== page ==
With respect to the specific practices that we have already itemized, the Buddha qualifies his previous statement that he does not disapprove of austerities and self-mortification by saying that a practitioner of self-mortification in whom three things are not developed or brought to realization is not an ascetic or a Brahman. These three things are:
Specifically, morality refers to non-enmity and non-ill will. “Heart” refers to loving kindness (metta). And wisdom means abandoning the corruptions of sensory desire, ill will, sloth and torpor, restlessness and worry, and doubt. Thus, he “realizes and dwells in the uncorrupted deliverance of mind, the deliverance through wisdom, having realized it in this very life by his own insight; then, Kassapa, that monk is termed an ascetic and a Brahmin.”
This whole dialogue is another example of the Buddha’s pedagogical method, whereby he finds common ground, agrees with the questioner, and then “reframes” the question through critical analysis in order to arrive at a different and more profound conclusion.
Kassapa says that it is hard to be an ascetic and a Brahman. To this the Buddha replies that the list of mechanical practices to which we have alluded can be practised by anyone – even by a slave girl who draws water, thus gravely insulting Kassapa’s doctrine. But, the Buddha says, there is a completely different kind of asceticism that is truly hard, and that the monastic who practices this kind of asceticism is the true ascetic and the true Brahman. This asceticism is of course the practice of morality, heart, and wisdom just mentioned.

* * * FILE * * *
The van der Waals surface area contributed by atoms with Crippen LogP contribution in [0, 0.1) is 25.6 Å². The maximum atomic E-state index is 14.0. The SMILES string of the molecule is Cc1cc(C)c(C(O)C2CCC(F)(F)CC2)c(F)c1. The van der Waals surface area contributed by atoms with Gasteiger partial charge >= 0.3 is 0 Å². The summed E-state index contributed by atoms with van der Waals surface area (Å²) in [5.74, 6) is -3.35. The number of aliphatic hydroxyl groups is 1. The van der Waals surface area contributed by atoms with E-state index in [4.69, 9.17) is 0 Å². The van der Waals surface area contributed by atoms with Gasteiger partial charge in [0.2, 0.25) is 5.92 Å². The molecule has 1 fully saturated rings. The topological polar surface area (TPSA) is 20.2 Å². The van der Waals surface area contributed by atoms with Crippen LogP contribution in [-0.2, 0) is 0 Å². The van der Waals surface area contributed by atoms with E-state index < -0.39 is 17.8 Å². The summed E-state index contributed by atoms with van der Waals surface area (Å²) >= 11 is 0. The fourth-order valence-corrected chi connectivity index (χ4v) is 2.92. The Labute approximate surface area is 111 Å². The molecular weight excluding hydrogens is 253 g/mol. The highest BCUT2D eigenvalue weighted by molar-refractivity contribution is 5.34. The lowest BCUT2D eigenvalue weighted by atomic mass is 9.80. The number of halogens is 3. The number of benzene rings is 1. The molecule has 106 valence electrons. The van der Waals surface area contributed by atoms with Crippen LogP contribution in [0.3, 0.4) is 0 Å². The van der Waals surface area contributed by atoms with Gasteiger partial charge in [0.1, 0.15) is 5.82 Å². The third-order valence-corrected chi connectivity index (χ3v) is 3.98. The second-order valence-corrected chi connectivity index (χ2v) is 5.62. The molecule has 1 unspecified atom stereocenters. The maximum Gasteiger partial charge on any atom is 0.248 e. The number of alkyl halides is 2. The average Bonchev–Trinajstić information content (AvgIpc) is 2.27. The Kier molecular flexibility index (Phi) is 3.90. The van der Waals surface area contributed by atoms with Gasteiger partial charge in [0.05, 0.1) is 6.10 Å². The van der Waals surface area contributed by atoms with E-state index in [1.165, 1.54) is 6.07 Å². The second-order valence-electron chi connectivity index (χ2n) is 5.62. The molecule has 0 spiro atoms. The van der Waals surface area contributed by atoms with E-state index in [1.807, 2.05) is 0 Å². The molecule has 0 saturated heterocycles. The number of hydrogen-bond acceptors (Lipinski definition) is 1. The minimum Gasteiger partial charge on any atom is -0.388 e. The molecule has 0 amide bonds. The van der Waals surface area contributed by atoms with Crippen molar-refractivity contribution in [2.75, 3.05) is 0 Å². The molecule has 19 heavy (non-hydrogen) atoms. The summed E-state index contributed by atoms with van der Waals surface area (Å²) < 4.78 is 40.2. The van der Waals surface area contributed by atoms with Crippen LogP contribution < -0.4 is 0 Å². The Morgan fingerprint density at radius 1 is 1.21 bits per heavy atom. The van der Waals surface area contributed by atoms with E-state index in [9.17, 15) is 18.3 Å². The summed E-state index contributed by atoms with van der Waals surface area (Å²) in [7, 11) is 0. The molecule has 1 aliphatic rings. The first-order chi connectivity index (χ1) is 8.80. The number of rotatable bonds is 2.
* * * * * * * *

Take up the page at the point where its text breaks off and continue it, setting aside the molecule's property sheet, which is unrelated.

Kassapa replies that it is hard to understand an ascetic and a Brahman. Similarly, to his previous response, the Buddha says that these mechanical practices are easy to understand.
Rather obtusely, since the Buddha has just told him twice, Kassapa asks the Buddha to explain the development of morality, heart, and wisdom, so the Buddha reiterates the perfections of morality, heart, and wisdom already expounded in the previous suttas, asserting that there is nothing beyond this. These include the moral or ethical practices, guarding the sense doors, attaining the four jhanas, attaining the various insights, and finally the cessation of the corruptions just mentioned.
Finally, the Buddha declares that of all of the ascetics and Brahmans known to him he has achieved the highest morality, austerity, wisdom, and liberation. This declaration is the “lion roar” of the Buddha, which he qualifies according to ten criteria:
1. He teaches the wanderers of other sects, rather than retiring into seclusion;
2. He speaks confidently, not diffidently;
3. He allows himself to be questioned;
4. Being questioned, he gives answers;
5. His answers are convincing;
6. His answers are pleasing;
7. Those who hear him are satisfied with his teachings;
8. Those who hear him behave as though they were satisfied;
9. They believe him to be telling the truth;
10. They are satisfied with the practices.
Altogether, these ten criteria establish the truth or validity of the Buddha’s speech (Buddhavacana). Thus, “The ascetic Gotama roars his lion’s roar, in company and confidently, they question him and he answers, he wins them over with his answers, they find it pleasing and are satisfied with what they have heard, they behave as if they were satisfied, they are on the path of truth, and they are satisfied with the practice.” Of particular interest is the emphasis on questioning. Despite clear indications elsewhere that the dharma is also beyond reasoning, it is also clear that it can be rationally apprehended, discussed, and criticized. Here we see another indication of trans-dualism, in this case the simultaneous rationality and trans-rationality of the dharma. In fact, the entire Pali Canon turns on this characteristic, most if not all of the suttas revolving around a dialogue in which the Buddha is asked questions and he answers.